I feel like Gina from that paragraph just thinks that all babies should automatically sleep through the night without waking for a feed from birth, maybe she doesn't mean to come across that way, but I think Gina needs to realise that babies wake up, they are suddenly ripped from the safety and warmth of the womb to this new massive cold outside world, they need reassurance that they are safe, whether that's by a feed or a cuddle several times during the night. I really don't understand why Gina seems to think babies should not be waking every few hours.
Gina then lists a list of her tips for Kate or any new mother, the ones I actually agree with her about are;
"Keep visitors to the minimum during the first couple of weeks. Allow enough time to get used to your new baby and being parents."
I completely agree with this, I remember when I became a first time mum I just wanted to be alone with my baby as much as possible, so we could have plenty of bonding time and rest and getting used to this massive change in my life, I was happy for my best friend and family to visit me, but other people had to wait.
"Do not skip meals: try to eat three healthy meals a day and have regular nutritious snacks and lots of fluids."
I also strongly agree with that tip, especially whilst breast feeding, you need the extra calories, you need lots of fluids, and you need to keep your strength up! Breast feeding really takes it out of you, so you need to eat and be hydrated so you also produce plenty of milk for your baby.
The tips I don't really agree with are;
"Do not allow the baby to become overtired. By the second or third week most babies can stay awake an hour or so, but longer than this can lead to a baby becoming fractious and refusing to settle."
I obviously agree about not letting your baby becoming overtired because it can be quite tiring for yourself as a parent to try and get them back to sleep, what I don't agree with is forcing your child to go to sleep every hour or so because they might refuse to settle, she may not have used the word 'force' but how else would you get your baby to sleep if they don't want to go to sleep, you're forcing that baby to sleep when he or she doesn't want to, so in my eyes that's forcing. If a baby doesn't want to go to sleep after an hour it doesn't automatically mean he or she is going to be a nightmare to settle, they will sleep when they want to sleep.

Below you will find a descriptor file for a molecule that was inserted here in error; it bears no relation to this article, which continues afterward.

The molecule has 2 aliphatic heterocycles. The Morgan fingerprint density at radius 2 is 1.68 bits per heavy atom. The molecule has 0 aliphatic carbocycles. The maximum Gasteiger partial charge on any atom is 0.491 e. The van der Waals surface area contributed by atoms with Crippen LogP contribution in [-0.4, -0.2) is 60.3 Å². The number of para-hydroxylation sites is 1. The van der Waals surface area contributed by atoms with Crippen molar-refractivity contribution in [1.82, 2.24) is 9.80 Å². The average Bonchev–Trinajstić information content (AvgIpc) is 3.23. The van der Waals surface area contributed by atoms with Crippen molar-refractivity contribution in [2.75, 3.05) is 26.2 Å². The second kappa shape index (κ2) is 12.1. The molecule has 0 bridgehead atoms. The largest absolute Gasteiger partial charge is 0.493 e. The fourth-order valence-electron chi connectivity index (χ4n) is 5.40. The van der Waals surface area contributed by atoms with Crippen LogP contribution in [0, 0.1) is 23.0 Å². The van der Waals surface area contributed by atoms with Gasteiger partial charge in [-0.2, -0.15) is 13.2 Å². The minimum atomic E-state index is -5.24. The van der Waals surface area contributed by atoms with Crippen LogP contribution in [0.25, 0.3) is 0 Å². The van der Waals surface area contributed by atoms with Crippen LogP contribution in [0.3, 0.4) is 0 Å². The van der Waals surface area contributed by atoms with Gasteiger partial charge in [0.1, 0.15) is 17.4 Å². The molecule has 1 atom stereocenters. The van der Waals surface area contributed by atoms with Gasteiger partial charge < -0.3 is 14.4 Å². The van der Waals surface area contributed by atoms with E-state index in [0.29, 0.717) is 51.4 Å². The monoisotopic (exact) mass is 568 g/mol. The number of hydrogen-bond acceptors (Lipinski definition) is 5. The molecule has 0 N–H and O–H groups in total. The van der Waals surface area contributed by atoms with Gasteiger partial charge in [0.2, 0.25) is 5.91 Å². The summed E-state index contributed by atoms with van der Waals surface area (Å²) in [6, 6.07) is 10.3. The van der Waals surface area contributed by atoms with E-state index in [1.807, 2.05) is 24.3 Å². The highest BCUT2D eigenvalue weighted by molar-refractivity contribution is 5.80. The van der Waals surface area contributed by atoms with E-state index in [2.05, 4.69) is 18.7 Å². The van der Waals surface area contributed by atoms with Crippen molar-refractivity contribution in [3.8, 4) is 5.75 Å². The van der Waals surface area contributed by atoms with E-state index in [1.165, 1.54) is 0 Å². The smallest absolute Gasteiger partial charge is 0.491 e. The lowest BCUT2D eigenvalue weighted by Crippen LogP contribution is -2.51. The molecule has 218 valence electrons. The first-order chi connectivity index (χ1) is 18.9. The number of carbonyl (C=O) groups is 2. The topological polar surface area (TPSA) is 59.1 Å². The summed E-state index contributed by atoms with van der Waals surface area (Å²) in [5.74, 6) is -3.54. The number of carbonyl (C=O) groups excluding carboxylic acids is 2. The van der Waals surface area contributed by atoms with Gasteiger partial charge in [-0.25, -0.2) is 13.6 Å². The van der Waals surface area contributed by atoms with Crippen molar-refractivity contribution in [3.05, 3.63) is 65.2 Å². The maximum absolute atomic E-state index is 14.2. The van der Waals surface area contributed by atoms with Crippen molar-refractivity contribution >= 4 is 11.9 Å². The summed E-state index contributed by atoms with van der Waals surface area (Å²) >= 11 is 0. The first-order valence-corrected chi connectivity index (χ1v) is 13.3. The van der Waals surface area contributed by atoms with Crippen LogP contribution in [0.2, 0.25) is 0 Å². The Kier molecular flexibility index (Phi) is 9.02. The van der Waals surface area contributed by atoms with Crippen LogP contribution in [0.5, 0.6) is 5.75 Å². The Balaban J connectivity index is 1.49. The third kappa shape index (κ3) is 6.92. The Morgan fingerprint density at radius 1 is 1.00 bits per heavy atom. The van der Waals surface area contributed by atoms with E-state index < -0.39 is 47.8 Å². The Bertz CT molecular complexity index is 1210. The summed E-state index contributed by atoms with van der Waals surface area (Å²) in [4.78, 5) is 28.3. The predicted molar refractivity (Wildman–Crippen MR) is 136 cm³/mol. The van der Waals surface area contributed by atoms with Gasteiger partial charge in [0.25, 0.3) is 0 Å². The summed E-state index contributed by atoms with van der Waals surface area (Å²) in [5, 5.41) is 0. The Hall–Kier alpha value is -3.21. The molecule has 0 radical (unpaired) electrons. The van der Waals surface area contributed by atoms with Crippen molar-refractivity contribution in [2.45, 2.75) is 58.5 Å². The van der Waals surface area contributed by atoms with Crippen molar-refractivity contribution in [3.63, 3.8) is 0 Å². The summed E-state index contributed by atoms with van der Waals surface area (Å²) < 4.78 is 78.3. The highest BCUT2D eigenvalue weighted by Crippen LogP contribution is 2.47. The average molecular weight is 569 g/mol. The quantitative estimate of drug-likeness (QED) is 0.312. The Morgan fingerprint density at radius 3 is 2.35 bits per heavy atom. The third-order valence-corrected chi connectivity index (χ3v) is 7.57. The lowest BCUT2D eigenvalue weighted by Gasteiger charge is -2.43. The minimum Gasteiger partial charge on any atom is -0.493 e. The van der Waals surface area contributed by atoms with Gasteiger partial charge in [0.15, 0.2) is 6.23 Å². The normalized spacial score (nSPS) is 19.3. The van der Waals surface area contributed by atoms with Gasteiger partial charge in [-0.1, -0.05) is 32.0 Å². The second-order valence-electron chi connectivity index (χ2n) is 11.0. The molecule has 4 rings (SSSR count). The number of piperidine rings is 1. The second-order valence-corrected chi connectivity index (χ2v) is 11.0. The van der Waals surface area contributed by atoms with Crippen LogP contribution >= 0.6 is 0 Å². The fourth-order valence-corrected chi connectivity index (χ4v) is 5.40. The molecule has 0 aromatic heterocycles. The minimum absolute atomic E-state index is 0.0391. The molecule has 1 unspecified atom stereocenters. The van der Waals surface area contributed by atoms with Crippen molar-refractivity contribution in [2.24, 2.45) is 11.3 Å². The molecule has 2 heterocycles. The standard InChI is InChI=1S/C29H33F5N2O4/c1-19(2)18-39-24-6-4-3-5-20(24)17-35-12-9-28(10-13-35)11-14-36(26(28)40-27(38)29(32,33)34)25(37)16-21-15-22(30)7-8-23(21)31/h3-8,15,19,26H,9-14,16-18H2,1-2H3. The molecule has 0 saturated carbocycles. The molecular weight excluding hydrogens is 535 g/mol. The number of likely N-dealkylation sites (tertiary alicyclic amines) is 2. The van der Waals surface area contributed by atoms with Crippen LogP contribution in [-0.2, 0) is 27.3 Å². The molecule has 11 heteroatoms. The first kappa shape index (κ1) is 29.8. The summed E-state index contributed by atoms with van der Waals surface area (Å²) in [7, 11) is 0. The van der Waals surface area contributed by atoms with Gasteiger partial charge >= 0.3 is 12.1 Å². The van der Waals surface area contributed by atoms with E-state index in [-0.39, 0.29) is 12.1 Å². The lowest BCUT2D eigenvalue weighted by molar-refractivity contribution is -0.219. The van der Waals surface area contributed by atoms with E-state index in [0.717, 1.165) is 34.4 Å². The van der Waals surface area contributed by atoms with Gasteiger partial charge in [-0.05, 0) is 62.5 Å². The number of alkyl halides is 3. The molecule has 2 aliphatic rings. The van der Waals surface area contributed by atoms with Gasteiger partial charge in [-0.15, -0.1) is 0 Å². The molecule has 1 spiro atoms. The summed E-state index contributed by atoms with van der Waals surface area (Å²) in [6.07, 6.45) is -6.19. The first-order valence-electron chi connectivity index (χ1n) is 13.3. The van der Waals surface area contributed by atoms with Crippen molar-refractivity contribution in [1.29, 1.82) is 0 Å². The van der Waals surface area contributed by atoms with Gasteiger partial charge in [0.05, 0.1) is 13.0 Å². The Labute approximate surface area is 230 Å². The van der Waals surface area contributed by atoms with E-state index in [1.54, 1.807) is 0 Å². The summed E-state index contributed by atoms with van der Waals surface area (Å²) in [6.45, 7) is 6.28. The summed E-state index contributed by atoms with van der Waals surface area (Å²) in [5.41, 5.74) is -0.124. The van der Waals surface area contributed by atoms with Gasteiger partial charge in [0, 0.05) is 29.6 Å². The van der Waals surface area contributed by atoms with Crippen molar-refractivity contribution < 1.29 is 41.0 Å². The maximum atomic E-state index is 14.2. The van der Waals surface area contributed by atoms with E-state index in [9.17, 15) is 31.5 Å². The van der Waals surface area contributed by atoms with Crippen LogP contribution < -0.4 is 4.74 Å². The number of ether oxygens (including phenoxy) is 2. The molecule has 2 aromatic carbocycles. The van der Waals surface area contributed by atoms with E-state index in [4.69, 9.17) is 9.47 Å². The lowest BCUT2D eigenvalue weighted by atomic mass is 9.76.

I don't think I can say that Gina may mean to cuddle the baby to sleep or to feed him or her to sleep because I know we're going to get to a point on her page where she doesn't think either of those are good ideas, so I do wonder how she means to get the baby to sleep...
I then looked at Gina's FAQ's on routines, I looked at the crying to sleep section first because that's what I usually am most interested in reading about on any parenting website, I like to read peoples views on it and their reasons for doing it if they do do it.
There is a question that is asked here which asks;
'My friend is following your book with her baby daughter who is now nearly five weeks old. She seems to cry for ages every time they put her in her cot. While I would like a routine, I do not want to leave my baby to cry for long spells. Yet several parents I have spoke to say that if you follow the CLB routines you have to be prepared to leave the baby to cry itself to sleep, no matter how long it takes.'
Gina's response was;
"This is simply not true. Nowhere in my book do I say that young babies should be left to cry for lengthy periods of time to get themselves to sleep. I do stress that some babies will fight sleep and they should be allowed 5-10 minutes crying down period. They should never be left for any longer than this before they are checked again. I also stress that a baby should never be left crying for even 2-3 minutes if there is any doubt that he could be hungry or need winding.